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    1. 12/15/2008 3:33 PM Jennifer Reif wrote:
      Hi Sandra,
      I like that idea, about Jesus going back to the mother. It feels right to me; the Tomb/Womb concept being true to earlier Pagan beliefs. The idea that Jesus' rebirth, within the tomb, came through the Mother-Spirit does make perfect sense to me.

      I also feel that this was a 'rebirth' in the sense that he had already been blessed by the Holy Mother at the start of his mission. First through the blessings of the Holy Spirit (The Hebrew word, "ruach," being the feminine holy spirit}.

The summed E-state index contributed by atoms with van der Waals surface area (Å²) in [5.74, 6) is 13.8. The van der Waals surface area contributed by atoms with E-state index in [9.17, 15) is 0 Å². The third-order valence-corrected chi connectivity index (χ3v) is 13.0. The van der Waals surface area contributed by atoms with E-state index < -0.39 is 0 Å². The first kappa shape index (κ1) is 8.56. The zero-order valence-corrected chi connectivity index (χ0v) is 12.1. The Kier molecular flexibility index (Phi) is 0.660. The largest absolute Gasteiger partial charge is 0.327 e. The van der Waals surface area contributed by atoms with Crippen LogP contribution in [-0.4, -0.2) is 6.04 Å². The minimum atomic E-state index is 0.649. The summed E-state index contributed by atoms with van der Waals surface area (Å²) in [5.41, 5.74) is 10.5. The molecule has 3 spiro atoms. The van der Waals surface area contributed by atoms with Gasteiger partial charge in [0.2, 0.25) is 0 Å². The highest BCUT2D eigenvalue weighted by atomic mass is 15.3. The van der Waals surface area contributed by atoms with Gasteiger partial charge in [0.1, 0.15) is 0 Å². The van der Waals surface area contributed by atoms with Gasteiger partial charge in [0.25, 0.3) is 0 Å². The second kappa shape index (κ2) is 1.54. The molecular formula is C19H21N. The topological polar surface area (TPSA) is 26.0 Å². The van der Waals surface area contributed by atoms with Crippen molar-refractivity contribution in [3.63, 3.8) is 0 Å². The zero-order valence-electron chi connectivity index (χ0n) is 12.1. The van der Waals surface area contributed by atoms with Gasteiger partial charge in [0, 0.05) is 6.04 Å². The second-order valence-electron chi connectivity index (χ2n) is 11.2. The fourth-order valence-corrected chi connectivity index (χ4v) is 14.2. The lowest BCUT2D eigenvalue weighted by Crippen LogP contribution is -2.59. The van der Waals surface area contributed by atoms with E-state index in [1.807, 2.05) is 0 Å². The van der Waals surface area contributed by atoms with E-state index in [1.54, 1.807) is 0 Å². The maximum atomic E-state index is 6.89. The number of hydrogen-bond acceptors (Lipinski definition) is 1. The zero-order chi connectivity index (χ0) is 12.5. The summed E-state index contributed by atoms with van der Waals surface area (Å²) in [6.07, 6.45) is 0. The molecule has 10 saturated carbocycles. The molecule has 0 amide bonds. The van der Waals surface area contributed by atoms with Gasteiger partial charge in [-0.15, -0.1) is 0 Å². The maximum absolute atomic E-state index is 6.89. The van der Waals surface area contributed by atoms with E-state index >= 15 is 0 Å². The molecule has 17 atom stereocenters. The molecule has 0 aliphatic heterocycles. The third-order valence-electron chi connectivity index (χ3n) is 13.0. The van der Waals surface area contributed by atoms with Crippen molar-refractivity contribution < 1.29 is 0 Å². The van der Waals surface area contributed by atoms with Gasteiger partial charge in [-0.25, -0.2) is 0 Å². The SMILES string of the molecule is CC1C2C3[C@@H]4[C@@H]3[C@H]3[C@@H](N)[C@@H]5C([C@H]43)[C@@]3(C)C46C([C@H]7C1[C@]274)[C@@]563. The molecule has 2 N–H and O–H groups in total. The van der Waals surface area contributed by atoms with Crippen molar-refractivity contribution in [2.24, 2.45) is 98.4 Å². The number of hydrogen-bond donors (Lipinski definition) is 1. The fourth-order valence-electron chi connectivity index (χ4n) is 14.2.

Gnostic scriptures have Jesus talking about the Mother-Father God, ideas that were perhaps edited out of the regular Bible. And the Gospel of Luke shows Jesus' influence by the Mother-Goddess. when the Holy Spirit is seen as female. This changes the meaning of Luke 3: 22: “And the Holy Spirit descended in bodily form like a dove upon Him.”

      Much love,
      Jennifer Reif
      "The Holy Book of Mary Magdalene"
      Reply to this
      1. 12/16/2008 6:27 PM Joan Norton wrote:
        Hi Jennifer, thanks very much for your comments. You have the scholar's voice......and the poet's voice when you're in the mood. I like it when you share both voices here...thanks for contributing.  xoJoan